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Message to investors who have been waiting on robotics to represent an authentic industry before putting money into it: you may have some catching up to do now.

Thankfully, there appears to be no shortage of ground floors to get in on when prospecting for the stocks of suddenly profitable robot and related artificial intelligence (NYSE:AI) companies.

There appears little disagreement that robots and their AI brethren are taking the jobs of humans. From the accelerating loss of manufacturing jobs to robots, to the impending loss of delivery driver (hello, Amazon drones), fast-food drive-through worker and even accounting & lawyer positions, robots are clearly on the march.

Google's new head of engineering looks forward to the day - apparently not long from now -- when a computer will exhibit intelligent behavior that is indistinguishable from that of a human.

Whether that's a good thing or a cause for alarm, robots are investable now.

According to the International Federation of Robotics, 2.47 million industrial robots had been shipped worldwide by the end of 2012. The worldwide market value of robot systems was $26 billion, not including peripherals.

Some of the companies deeply involved in robotics and its attendant AI efforts, like Google (NASDAQ:GOOG) and Amazon (NASDAQ:AMZN) and Apple (NASDAQ:AAPL), are far from pure plays and too diverse to consider buying only to get equity exposure to robotics.

An interesting possibility is posed by the new Robo-Stox Global Robotics and Automation Index ETF (NASDAQ:ROBO), a passively managed fund that tracks global companies with a significant portion of their revenues derived from robotics or automation-related products or services.

ROBO is currently the only pure play ETF for investors to get such targeted exposure to the nascent industry.

With a 0.95% expense ratio, ROBO is not cheap on cost but does sport some attractive characteristics - historic earnings growth of $29.6% and a 13-week cumulative return of 6.4% vs. 3.83% for the S&P 500 during the same period.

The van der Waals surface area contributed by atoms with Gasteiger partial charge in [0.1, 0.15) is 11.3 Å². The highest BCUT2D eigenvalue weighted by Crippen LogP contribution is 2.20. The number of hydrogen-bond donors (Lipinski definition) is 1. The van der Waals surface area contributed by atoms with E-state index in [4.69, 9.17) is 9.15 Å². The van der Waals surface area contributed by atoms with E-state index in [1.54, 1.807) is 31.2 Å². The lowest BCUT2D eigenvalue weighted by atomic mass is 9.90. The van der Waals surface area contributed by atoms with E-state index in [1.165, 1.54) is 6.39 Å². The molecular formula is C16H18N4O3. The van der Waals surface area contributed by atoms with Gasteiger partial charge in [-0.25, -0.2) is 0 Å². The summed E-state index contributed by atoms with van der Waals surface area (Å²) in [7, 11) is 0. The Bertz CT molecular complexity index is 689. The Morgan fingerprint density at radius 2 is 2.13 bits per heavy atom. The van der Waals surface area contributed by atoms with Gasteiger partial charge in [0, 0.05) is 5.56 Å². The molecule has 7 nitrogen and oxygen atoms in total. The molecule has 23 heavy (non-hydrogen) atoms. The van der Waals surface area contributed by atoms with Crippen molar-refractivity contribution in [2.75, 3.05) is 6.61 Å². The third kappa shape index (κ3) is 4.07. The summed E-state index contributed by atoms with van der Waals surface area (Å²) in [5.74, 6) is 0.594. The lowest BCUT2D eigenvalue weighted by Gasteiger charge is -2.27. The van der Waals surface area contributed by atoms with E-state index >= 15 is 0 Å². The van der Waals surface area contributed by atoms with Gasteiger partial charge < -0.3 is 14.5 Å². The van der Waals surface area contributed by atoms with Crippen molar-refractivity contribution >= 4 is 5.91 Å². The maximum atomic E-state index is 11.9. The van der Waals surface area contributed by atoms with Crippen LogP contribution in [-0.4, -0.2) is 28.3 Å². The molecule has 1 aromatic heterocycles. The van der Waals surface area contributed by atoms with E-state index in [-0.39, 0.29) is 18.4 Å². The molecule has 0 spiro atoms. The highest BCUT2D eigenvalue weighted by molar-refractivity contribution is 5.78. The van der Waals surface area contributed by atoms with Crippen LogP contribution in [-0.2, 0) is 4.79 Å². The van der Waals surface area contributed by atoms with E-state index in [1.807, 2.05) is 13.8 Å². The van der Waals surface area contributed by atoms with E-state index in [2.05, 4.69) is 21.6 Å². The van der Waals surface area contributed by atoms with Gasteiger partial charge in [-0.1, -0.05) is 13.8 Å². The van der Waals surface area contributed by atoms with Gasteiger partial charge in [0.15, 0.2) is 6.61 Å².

This ETF, which launched last October, contains 71 companies, so it has the benefit of spreading performance risk around widely within the industry. The robotics industry not only has a strong growth story, but may also benefit from a growing deployment of investment capital by cash-rich tech companies if the economy continues to power up.

The stocks include companies that make industrial robots, government and service industry robots, undersea robot and robots for personal use such as the vacuums and floor cleaners made by iRobot.

The components also include component manufacturers, vision system providers, healthcare data gatherers and 3-D printer makers.

Over 30 of the ROBO component stocks are foreign, though, including 17 Japanese companies. If foreign exposure, with its currency and political and tax risk simply does not appeal, there is still a way to get diverse exposure to the industry by buying a basket of domestic robotics and related automation stocks.

Under this scenario, for instance, an investor with $10,500 to spare could buy $1,500 each in shares of iRobot (NASDAQ:IRBT), Intuitive Surgical (NASDAQ:ISRG), Rockwell Automation (NYSE:ROK), Cognex (NASDAQ:CGNX), Oceaneering (NYSE:OII), Immersion Corp. (NASDAQ:IMMR) and Trimble Navigation (NASDAQ:TRMB).

These seven stocks are liquid, with average daily volume of 961,00 shares, profitable with demonstrated EPS and revenue growth, an average P/E ratio of 23.8, institutional sponsorship averaging 82%, and an average market cap of $7.9 billion.

These seven have produced 52-week price gains of: +114% IRBT; -24% ISRG; +32% ROK; +81% CGNX; +10% OII; +74% IMMR; and +30% TRMB.

Whether the increasingly smart and more numerous robots and their AI kin are ultimately a force for good or ill in human society, for the time being they must report to stockholders.

And clearly, even if they should somehow take over the world someday, those who invest in robotics stocks now with a buy-and-hold strategy will be able to say they've been their allies all along.

Disclosure: I have no positions in any stocks mentioned, and no plans to initiate any positions within the next 72 hours. I wrote this article myself, and it expresses my own opinions. I am not receiving compensation for it (other than from Seeking Alpha). I have no business relationship with any company whose stock is mentioned in this article.